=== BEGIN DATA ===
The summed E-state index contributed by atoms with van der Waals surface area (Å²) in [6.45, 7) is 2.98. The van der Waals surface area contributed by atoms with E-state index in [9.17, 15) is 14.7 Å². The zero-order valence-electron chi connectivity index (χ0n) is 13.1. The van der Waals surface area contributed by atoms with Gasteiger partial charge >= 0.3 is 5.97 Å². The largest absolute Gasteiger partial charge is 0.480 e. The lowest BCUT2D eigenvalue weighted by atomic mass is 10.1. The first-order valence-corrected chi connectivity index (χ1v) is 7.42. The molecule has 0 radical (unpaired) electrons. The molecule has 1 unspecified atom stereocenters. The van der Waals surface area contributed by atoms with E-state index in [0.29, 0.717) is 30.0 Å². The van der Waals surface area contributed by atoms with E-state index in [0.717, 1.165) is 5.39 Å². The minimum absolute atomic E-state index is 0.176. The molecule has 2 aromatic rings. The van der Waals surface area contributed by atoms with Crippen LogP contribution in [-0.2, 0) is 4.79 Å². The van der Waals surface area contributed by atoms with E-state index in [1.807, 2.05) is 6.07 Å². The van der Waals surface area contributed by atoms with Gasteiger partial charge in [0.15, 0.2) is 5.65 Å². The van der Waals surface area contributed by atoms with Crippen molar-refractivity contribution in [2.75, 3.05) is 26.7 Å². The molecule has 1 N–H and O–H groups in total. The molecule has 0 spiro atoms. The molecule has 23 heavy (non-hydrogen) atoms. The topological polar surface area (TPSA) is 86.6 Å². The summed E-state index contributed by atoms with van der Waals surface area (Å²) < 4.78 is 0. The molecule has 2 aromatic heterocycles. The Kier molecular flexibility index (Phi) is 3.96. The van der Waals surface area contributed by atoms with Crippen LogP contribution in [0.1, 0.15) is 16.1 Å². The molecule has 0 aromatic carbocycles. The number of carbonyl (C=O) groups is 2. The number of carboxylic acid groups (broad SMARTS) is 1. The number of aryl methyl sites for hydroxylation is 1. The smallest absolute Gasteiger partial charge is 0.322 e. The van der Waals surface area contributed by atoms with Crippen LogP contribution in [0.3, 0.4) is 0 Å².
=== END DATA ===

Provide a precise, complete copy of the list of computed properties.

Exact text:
The summed E-state index contributed by atoms with van der Waals surface area (Å²) in [6.45, 7) is 2.98. The van der Waals surface area contributed by atoms with E-state index in [9.17, 15) is 14.7 Å². The zero-order valence-electron chi connectivity index (χ0n) is 13.1. The van der Waals surface area contributed by atoms with Gasteiger partial charge >= 0.3 is 5.97 Å². The largest absolute Gasteiger partial charge is 0.480 e. The lowest BCUT2D eigenvalue weighted by atomic mass is 10.1. The first-order valence-corrected chi connectivity index (χ1v) is 7.42. The molecule has 0 radical (unpaired) electrons. The molecule has 1 unspecified atom stereocenters. The van der Waals surface area contributed by atoms with E-state index in [0.29, 0.717) is 30.0 Å². The van der Waals surface area contributed by atoms with E-state index in [0.717, 1.165) is 5.39 Å². The minimum absolute atomic E-state index is 0.176. The molecule has 2 aromatic rings. The van der Waals surface area contributed by atoms with Crippen LogP contribution in [-0.2, 0) is 4.79 Å². The van der Waals surface area contributed by atoms with E-state index in [1.807, 2.05) is 6.07 Å². The van der Waals surface area contributed by atoms with Gasteiger partial charge in [0.15, 0.2) is 5.65 Å². The van der Waals surface area contributed by atoms with Crippen molar-refractivity contribution in [2.75, 3.05) is 26.7 Å². The molecule has 1 N–H and O–H groups in total. The molecule has 0 spiro atoms. The molecule has 23 heavy (non-hydrogen) atoms. The topological polar surface area (TPSA) is 86.6 Å². The summed E-state index contributed by atoms with van der Waals surface area (Å²) < 4.78 is 0. The molecule has 2 aromatic heterocycles. The Kier molecular flexibility index (Phi) is 3.96. The van der Waals surface area contributed by atoms with Crippen LogP contribution in [0.1, 0.15) is 16.1 Å². The molecule has 0 aromatic carbocycles. The number of carbonyl (C=O) groups is 2. The number of carboxylic acid groups (broad SMARTS) is 1. The number of aryl methyl sites for hydroxylation is 1. The smallest absolute Gasteiger partial charge is 0.322 e. The van der Waals surface area contributed by atoms with Crippen LogP contribution in [0.3, 0.4) is 0 Å².